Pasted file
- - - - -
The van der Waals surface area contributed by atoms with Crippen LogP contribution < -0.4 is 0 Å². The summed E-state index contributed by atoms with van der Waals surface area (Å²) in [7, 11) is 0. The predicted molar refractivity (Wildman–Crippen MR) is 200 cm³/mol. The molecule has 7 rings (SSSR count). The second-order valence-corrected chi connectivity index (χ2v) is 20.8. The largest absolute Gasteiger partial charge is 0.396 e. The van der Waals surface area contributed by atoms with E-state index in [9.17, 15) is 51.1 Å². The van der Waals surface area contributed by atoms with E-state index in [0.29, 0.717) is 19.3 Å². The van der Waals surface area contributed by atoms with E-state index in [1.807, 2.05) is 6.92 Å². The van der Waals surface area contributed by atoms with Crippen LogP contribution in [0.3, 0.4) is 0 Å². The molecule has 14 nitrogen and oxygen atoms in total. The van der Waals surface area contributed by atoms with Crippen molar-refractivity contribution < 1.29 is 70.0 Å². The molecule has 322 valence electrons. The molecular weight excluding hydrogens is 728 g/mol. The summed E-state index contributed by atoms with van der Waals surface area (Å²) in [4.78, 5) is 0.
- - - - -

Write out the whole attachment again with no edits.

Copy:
The van der Waals surface area contributed by atoms with Crippen LogP contribution < -0.4 is 0 Å². The summed E-state index contributed by atoms with van der Waals surface area (Å²) in [7, 11) is 0. The predicted molar refractivity (Wildman–Crippen MR) is 200 cm³/mol. The molecule has 7 rings (SSSR count). The second-order valence-corrected chi connectivity index (χ2v) is 20.8. The largest absolute Gasteiger partial charge is 0.396 e. The van der Waals surface area contributed by atoms with E-state index in [9.17, 15) is 51.1 Å². The van der Waals surface area contributed by atoms with E-state index in [0.29, 0.717) is 19.3 Å². The van der Waals surface area contributed by atoms with E-state index in [1.807, 2.05) is 6.92 Å². The van der Waals surface area contributed by atoms with Crippen LogP contribution in [0.3, 0.4) is 0 Å². The molecule has 14 nitrogen and oxygen atoms in total. The van der Waals surface area contributed by atoms with Crippen molar-refractivity contribution < 1.29 is 70.0 Å². The molecule has 322 valence electrons. The molecular weight excluding hydrogens is 728 g/mol. The summed E-state index contributed by atoms with van der Waals surface area (Å²) in [4.78, 5) is 0.